While at the Pentagon on January 27, 2017, President Donald Trump signed the “Protecting the Nation from Foreign Terrorist Entry into the United States” Executive Order, essentially ordering that all foreign nationals from countries identified in the E.O. – Iran, Iraq, Libya, Somalia, Sudan, Syria and Yemen – be stopped from entering the United States.

By January 28, foreign nationals from those identified countries with visas, as well as U.S. green card holders, were being detained at U.S. airports. Lawsuits challenging the E.O. were filed and a federal judge in Brooklyn, New York, issued a temporary restraining order on January 28 staying the ban by halting deportations. Other federal district courts followed suit and further hearings are scheduled for February.

Secretary of the Department of Homeland Security John Kelly stated on January 29 that returning U.S. green card holders were not subject to the ban.

The final E.O. differs from the initial draft E.O. leaked on January 26 and neither contained guidelines or provisions for implementing the bans.

Some substantive changes in the January 27 E.O.:

  • Suspends the entry and issuance of all types of visas for at least 90 days (instead of 30 days) for those from Iran, Iraq, Libya, Somalia, Sudan, Syria, and Yemen.
  • Eliminates the creation of safe zones in Syria.
  • Expands the grounds for exceptions to the 120-day ban on refugees to include persons actually in transit to the U.S. if denying admission would cause undue hardship.

The E.O. also grants state and local jurisdictions a role in determining the placement or settlement of eligible aliens in their jurisdictions in fulfillment of a campaign promise that a “Trump Administration would not admit any refugees without the support of the local community where they are being placed.

Other countries have responded to the E.O.: Iran has blocked Americans from entry and Canadian Prime Minister Justin Trudeau has invited to Canada those refugees who are or may be turned away from the U.S. Reverberations are far flung, even affecting the world of sports – posing a possible threat to Los Angeles hosting the 2024 Olympics and the U.S. hosting the 2026 Soccer World Cup.

Those who might be affected by the bans should contact their Jackson Lewis attorney before undertaking any international travel.


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Photo of Forrest G. Read IV Forrest G. Read IV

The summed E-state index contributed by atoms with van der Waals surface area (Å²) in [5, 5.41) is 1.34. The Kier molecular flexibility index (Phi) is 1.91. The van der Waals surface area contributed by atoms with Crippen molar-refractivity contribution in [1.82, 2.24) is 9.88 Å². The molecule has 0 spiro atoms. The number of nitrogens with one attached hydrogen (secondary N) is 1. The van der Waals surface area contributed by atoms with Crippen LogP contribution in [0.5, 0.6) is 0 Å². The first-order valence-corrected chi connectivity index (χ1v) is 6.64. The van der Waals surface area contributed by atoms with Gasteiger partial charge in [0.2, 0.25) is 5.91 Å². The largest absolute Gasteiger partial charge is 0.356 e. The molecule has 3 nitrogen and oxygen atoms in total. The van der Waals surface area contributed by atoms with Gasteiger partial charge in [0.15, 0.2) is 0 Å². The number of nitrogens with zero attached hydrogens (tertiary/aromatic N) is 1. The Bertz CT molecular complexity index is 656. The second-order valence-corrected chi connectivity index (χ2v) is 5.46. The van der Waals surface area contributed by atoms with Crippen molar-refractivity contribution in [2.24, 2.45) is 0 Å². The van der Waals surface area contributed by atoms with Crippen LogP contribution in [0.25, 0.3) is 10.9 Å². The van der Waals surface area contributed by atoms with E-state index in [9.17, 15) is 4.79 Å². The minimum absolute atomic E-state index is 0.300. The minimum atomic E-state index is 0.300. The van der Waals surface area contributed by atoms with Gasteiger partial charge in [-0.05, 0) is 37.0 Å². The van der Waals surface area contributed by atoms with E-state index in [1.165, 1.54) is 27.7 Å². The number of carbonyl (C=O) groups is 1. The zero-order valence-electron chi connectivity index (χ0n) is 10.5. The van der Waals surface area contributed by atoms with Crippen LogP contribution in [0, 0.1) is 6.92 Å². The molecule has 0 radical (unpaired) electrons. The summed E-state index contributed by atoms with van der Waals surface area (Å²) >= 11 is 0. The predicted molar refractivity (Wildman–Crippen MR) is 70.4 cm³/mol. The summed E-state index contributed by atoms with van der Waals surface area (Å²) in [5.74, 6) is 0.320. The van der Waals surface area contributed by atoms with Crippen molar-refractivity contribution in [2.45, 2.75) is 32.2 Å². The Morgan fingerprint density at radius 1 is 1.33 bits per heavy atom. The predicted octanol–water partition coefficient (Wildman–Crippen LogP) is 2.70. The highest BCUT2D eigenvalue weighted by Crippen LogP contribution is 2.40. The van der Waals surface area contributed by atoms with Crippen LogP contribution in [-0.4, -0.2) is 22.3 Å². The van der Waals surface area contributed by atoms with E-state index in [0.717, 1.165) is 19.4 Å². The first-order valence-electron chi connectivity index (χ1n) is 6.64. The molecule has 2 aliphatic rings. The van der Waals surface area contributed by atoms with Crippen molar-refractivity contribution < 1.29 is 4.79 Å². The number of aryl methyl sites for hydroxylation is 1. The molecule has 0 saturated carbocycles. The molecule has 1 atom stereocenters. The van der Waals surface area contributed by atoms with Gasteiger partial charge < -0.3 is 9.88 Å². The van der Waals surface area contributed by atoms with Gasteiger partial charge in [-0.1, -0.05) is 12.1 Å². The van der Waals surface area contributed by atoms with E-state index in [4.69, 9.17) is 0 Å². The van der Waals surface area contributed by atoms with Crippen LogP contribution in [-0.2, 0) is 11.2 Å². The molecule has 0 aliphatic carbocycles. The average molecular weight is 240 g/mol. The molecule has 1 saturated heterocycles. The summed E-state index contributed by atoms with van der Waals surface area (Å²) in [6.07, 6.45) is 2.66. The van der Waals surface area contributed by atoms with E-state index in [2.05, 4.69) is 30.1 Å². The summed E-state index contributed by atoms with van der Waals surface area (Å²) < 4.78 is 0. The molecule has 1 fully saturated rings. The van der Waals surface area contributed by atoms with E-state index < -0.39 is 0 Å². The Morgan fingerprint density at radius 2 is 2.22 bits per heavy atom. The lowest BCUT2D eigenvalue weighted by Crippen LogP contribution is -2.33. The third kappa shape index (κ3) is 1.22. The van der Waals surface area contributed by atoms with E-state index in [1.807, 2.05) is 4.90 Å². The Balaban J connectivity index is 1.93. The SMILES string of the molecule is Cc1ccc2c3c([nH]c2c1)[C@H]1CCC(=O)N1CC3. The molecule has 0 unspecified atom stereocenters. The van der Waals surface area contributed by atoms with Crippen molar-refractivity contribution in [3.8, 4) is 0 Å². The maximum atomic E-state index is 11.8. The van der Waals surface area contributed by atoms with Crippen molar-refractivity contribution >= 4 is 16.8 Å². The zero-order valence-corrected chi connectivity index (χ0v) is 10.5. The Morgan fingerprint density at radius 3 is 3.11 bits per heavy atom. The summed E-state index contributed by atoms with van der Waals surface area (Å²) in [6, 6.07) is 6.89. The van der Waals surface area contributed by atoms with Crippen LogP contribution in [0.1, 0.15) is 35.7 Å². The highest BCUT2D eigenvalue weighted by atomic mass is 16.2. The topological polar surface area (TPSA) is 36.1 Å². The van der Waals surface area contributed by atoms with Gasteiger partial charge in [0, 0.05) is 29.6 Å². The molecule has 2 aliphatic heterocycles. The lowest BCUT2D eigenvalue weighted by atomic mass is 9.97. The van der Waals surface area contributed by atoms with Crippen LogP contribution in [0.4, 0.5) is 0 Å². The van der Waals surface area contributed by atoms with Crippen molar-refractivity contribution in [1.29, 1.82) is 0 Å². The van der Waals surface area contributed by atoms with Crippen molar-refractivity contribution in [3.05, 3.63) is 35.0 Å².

Forrest Read is a Principal in the Raleigh, North Carolina, office of Jackson Lewis P.C. He has extensive experience in both business immigration law and employment law and has particular focus in legal issues in graduate medical education (GME).

Mr. Read’s immigration practice…

Forrest Read is a Principal in the Raleigh, North Carolina, office of Jackson Lewis P.C. He has extensive experience in both business immigration law and employment law and has particular focus in legal issues in graduate medical education (GME).

Mr. Read’s immigration practice focuses on assisting employers in obtaining employment-based nonimmigrant visas (e.g., H-1B, L, O, TN) for foreign national employees and work-related immigrant (green card) visas, including PERM Labor Certifications, and advising employers on compliance with U.S. immigration laws and regulations. He has broad experience in advising large, mid-size and small employers on their various immigration needs and developing strategies to help them navigate through complex immigration issues. He also has particular experience in counseling employers in the health care industry and addressing immigration-related issues that arise for their broad range of health care professional employees (including advising on and obtaining employment authorization for medical residents and fellows and obtaining J-1 visa waivers for foreign national physicians completing their medical training in the United States). His immigration practice also includes defending employers in connection with Department of Labor H-1B and H-2B investigations.

Mr. Read’s employment law experience includes representing management, particularly academic medical centers in the GME context, in a wide array of workplace disputes and litigation before federal and state courts and administrative agencies, including matters related to discrimination, retaliation, harassment, disability, family and medical leave, various wage and hour issues, contracts, and intentional torts. He advises academic medical centers on the interplay between applicable academic law and employment law and the ramifications of what are divergent legal requirements and standards. Mr. Read also provides counsel with respect to the legal impact of competency standards for residents and trainees in GME, including situations involving discipline, remediation, and dismissal. He provides advice and guidance in the peer review process, including provision of verification and assessment of training in response to third party inquiries.

As a member of the Firm’s Corporate Diversity Counseling group, Mr. Read also has experience in providing assessments and making recommendations to corporate and institutional clients with respect to diversity and inclusion policies and initiatives, conducting related internal investigations, and shaping, developing and enforcing effective policies and initiatives to ensure consistency with client values and in furtherance of business goals and objectives.